John through, he still treasures the memories of the stories Linda told him of "that beautiful, beautiful Other Place... a paradise of goodness and loveliness." It is, of course, meant to seem at least slightly attractive, or else there would be no point in satirising it or drawing attention to the things that would be lost if it were the case.
But the world in which Huxley lived, as well as rife with problems, was ripe for satire. Like most visions of the future, Brave New World gets its cue from events in the present, and the novel is much more an assault on the early 1930s than it is an expression of sympathy for proposed solutions. Indeed, once Huxley the satirist gets going, the idea of Brave New World as any sort of blueprint fades distinctly into the background.
After the First World War, Huxley had predicted the 'inevitable acceleration of American world domination' and when he visited the country in 1926 he found it every bit as enthrallingly terrible as he had expected. The 'Feelies' are clear descendants of the 'Talkies' (movies with speech, the first of which, The Jazz Singer, was only released in 1927); and Brave New World's sex-hormone chewing gum, ever-present zippers (according to Huxley, America's national "crest"), caterwauling sexophones, and 'pneumatic' promiscuity owe as much to America in the 1920s as they do to the World State in AF 632. Indeed, Huxley had discovered Henry Ford's My Life and Work in the ship's library during his voyage to the United States, and he found a country that seemed to fit in perfectly with the car manufacturer's vision.
America was not the only country up for satirising. A central tenet of the World State philosophy is that "ending is better than mending": it is each citizen's duty to consume as much as possible to keep the wheels of industry and society turning. Says the Director: "Strange to think that even in Our Ford's day most games were played without more apparatus than a ball or two and a few sticks and perhaps a bit of netting. Imagine the folly of allowing people to play elaborate games which do nothing whatever to increase consumption. It's madness. Nowadays the Controllers won't approve of any new game unless it can be shown that it requires at least as much apparatus as the most complicated existing games." Here Huxley is taking a shot at the view espoused by the likes of economist John Maynard Keynes that Britain's problems were caused by under-consumption. Keynes saw unemployment being reduced and the economy revived through a systematic programme of public works, and sure enough the World State is plastered with acres of Reimann-surface Tennis and Elevator Fives courts that are in continual use. [Georg Riemann was a German mathematician, who worked out new system of geometry that aided the development of modern theoretical tennis. We can only assume that the sport is fiendishly complex.] This sort of 'ten men to dig a hole, so that ten more can stand in it, before another ten fill it in again' approach to employment was certainly to work for Hitler a few years later. And like the German economy prior to and during World War Two, Huxley's World State is propped up by what is essentially a slave population, who in this case really are biologically inferior to those who they produce for - an untermenchen of the State's creation. These Bokanovsky Groups of Epsilons are "the foundations on which everything else is built. They're the gyroscope that stabilizes the rocket plane of state in its unswerving course." The difference is that they have been conditioned to love their place in society. As the Director says, "That is the secret of happiness and virtue - liking what you've got to do. All conditioning aims at that: making people like their unescapable social destiny." As the hypnopaedia for Betas says: "Alpha children wear grey. They work much harder than we do, because they're so frightfully clever. I'm really awfully glad I'm a Beta, because I don't work so hard. And then we are much better than the Gammas and the Deltas. Gammas are stupid. They all wear green, and Delta children wear khaki. Oh no, I don't want to play with Delta children. And Epsilon children are still worse..." And so it goes on. It is here that Huxley's vision differs substantially from the dystopia of Wells. The upper and lower strata of The Time Machine's future were divided wholly into discontented labour underground and happy wastrels on the surface. Huxley's society is all the more enticing and terrifying because very few within it think to argue against it.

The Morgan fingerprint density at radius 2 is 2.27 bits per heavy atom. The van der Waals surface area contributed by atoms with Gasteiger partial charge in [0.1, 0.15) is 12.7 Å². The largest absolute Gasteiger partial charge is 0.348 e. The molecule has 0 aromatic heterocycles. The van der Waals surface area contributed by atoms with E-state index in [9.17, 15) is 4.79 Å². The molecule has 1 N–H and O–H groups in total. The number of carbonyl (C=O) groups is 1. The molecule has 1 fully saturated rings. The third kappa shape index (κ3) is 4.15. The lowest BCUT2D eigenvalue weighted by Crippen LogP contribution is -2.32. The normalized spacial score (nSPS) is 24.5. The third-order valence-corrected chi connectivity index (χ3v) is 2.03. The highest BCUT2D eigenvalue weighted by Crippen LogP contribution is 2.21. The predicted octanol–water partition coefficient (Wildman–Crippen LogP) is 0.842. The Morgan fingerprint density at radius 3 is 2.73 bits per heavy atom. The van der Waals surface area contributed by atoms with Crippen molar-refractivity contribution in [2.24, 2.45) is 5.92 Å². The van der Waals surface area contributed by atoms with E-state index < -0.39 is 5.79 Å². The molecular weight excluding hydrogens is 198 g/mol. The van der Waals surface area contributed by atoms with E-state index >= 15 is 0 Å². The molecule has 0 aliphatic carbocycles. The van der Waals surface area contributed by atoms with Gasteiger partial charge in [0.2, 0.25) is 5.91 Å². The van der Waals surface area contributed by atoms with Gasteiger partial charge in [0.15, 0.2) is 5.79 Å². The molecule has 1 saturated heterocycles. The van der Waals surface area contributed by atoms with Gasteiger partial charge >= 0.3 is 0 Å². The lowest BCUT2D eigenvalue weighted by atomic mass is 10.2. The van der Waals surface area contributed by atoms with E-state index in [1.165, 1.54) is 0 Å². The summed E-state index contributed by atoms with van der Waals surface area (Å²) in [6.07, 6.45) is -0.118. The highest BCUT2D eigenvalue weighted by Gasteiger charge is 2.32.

Thus whilst the inhabitants of the World State are taught to consume, they are also conditioned to have a totally non-aspirational attitude lest they should threaten the hallowed stability. Brave New World manages to simultaneously satirise the communistic outlook that the collective body is the important
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